The nice thing about a big shift like moving from desktop applications to web applications is that you get to reinvent a lot of stuff. Things that have been around in desktop applications and operating systems forever are reinvented for the web and people get excited about it.
Over two and a half years ago I wrote about web-application plugins. As the name suggests these are very similar to plugins for desktop applications, like Adobe Photoshop, Mozilla Firefox, Microsoft Word and so on — except they’re for the web! A pretty obvious idea right? The only thing I had to come up with is how this would operate (you need a two-way communication mechanism between the plugin’s server and application’s server), but it was nothing a webservice couldn’t solve. Well guess what, this year it turned out I was way ahead of the curve. The current state of the art is set by Facebook, Google’s OpenSocial and Netvibes. What they did is reintroduce windows. Windows? No, not the operating system, the desktop metaphor. The idea of having a square area in which an “application” operates. Facebook calls these applications “facebook apps”, I don’t know what OpenSocial calls them, I’m guessing widgets or social widgets or something. Netvibes is much the same, only simpler. With this, these websites become “web operating systems”. Interaction between these Facebook apps/widgets is limited or non-existent. Interaction between the apps and their operating system is also restricted. I’m not very familiar with OpenSocial, but I know that Facebook apps can go outside the box a bit too. Facebook provides the developer with a couple of hooks where he, or (hypothetically) she, can plug-in new functionality (like a “stab me in the back” link underneath your profile photo).
Other web applications are panicking because platformization is the new pink. You thought that you would keep your developer users happy with your brand new RSS feeds or fancy REST API? Hah! No, now they want to build applications that not only accompany your web app, but even run inside it. The question is, does this make sense for your application? For Facebook and other social networks it does. However, does it make sense to run these kinds of applications inside your online office suite, your e-mail application, your whatsidoodad? Well it depends how much you’re attached to the idea of having applications run inside your application (yeah, I know… not confusing at all). Something much more interesting is allowing developer users plug in to your application and extend its functionality. Get it? They need a web plugin API!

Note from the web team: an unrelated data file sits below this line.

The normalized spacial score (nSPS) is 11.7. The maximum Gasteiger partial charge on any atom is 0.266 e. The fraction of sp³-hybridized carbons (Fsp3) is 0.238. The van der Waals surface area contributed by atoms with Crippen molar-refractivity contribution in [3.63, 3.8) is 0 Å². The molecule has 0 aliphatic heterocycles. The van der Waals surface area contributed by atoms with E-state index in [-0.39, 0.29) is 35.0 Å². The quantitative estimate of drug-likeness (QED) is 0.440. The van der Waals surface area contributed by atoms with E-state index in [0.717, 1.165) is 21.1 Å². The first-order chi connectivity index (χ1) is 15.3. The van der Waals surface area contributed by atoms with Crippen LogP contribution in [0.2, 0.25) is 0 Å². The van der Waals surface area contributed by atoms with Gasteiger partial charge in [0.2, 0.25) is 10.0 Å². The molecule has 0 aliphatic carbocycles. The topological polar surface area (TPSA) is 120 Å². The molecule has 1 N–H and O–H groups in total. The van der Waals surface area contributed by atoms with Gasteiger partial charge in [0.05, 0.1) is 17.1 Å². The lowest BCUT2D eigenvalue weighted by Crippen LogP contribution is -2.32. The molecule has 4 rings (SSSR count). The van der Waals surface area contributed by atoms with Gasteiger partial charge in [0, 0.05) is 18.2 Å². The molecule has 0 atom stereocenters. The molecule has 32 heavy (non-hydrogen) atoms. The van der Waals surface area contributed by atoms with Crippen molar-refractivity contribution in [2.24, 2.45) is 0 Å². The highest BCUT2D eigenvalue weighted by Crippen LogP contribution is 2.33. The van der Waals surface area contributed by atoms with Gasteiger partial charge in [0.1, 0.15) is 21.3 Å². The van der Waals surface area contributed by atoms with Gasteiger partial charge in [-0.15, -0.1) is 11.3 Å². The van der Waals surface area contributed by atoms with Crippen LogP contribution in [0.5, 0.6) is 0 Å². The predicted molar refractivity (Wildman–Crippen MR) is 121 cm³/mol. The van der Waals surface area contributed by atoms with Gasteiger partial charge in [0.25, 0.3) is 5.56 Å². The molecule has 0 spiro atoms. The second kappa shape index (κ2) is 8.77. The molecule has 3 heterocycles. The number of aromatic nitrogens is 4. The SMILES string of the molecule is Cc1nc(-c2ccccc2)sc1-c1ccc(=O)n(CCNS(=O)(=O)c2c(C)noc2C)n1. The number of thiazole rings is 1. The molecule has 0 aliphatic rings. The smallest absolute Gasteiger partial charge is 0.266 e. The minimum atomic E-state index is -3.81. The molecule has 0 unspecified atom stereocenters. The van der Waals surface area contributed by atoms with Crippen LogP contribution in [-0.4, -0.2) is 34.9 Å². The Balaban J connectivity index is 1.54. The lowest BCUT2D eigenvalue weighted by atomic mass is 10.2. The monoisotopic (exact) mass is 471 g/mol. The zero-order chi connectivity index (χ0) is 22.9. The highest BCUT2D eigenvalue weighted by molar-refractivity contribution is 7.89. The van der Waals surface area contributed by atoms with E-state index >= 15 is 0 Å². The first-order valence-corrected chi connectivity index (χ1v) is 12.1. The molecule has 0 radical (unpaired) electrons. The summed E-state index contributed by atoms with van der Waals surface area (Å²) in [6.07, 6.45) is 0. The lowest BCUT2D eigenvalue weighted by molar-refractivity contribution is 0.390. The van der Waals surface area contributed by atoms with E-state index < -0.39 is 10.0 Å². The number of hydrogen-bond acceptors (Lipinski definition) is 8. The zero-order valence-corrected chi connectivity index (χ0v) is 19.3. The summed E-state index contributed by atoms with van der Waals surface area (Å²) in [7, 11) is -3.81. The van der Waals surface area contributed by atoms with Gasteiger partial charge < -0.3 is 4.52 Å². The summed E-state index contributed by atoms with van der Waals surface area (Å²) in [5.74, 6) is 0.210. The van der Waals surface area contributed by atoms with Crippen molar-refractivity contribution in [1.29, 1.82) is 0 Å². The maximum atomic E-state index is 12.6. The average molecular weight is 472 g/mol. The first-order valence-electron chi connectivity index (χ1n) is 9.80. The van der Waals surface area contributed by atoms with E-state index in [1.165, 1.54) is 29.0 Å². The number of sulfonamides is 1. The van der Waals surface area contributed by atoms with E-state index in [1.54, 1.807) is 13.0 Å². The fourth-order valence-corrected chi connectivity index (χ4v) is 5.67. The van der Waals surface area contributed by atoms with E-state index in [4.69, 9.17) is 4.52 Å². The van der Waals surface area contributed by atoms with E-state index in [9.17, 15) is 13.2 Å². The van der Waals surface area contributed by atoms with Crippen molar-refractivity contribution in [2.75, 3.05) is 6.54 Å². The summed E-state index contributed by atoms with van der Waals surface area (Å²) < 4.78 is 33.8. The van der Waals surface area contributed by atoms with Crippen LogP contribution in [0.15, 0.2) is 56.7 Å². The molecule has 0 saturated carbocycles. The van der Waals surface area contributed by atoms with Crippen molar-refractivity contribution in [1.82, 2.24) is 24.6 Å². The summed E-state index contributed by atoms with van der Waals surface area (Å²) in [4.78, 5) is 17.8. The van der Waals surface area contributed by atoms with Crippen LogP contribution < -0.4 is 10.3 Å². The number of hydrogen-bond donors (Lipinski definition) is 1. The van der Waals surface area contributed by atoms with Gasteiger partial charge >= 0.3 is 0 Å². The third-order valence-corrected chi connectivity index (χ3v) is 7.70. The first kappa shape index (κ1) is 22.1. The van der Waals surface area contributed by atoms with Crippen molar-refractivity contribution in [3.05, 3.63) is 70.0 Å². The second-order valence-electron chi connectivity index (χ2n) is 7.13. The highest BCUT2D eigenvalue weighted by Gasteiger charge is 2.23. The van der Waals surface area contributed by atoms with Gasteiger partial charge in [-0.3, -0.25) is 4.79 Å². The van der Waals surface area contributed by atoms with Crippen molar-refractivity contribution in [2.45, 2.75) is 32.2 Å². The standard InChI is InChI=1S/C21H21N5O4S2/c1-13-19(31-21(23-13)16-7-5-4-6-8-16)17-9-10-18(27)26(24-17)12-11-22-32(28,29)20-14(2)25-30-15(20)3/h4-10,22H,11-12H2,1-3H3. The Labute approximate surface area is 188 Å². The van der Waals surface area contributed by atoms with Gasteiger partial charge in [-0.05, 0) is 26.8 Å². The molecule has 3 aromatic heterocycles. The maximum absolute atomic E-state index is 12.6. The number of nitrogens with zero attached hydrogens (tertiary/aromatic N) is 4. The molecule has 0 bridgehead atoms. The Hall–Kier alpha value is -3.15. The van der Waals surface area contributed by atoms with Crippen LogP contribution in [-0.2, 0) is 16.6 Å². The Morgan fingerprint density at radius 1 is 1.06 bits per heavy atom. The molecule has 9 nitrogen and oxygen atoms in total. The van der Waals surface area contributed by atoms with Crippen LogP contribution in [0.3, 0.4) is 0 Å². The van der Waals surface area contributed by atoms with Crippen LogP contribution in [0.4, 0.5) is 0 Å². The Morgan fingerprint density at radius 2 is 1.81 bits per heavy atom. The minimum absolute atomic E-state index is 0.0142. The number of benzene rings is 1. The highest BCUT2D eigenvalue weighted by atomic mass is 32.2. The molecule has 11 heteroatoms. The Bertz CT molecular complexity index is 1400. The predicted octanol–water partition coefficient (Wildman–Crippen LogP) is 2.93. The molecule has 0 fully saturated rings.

You might say, “hey! We already can extend current web applications, have you heard of GreaseMonkey? It’s frickin’ awesome!” I must say that I disagree, it’s not that awesome. GreaseMonkey is a Firefox add-on. You can download scripts that can modify the behavior of certain websites. Like, integrate Google Reader into Gmail, add saved searches. If the web applications provides no plug-in API whatsoever, then, sure, this is the best you can do. However, can you see how suboptimal this is? The whole point of web applications is that you can log in to them from everywhere and get the same behavior, all your data travels with you and so on. GreaseMonkey scripts do away with that. If I want the same behavior and cool features everywhere, I have to take my scripts and GreaseMonkey add-ons with me everywhere. Remember the Milk, is another great feature for Gmail, but it requires a firefox extension, so I’m not going to use it — I want my Gmail to look the same everywhere I log in, I’m strange like that.
What you want is Google to open up their interface. To let them offer you a plug-in API. “But they’d never do that, they’re not going to open Gmail up!” you might say. But you’re wrong. They already do, except they did it at the wrong level. In the new version of Gmail there’s a GreaseMonkey API! Doesn’t that seem absurd? (Some say it’s awesome.) What I would like is a way to load up Gmail plugins from my Gmail settings and have them available everywhere I go. Why are they not doing this? It’s not that hard. And let’s face it, it’s the obvious next wheel to invent.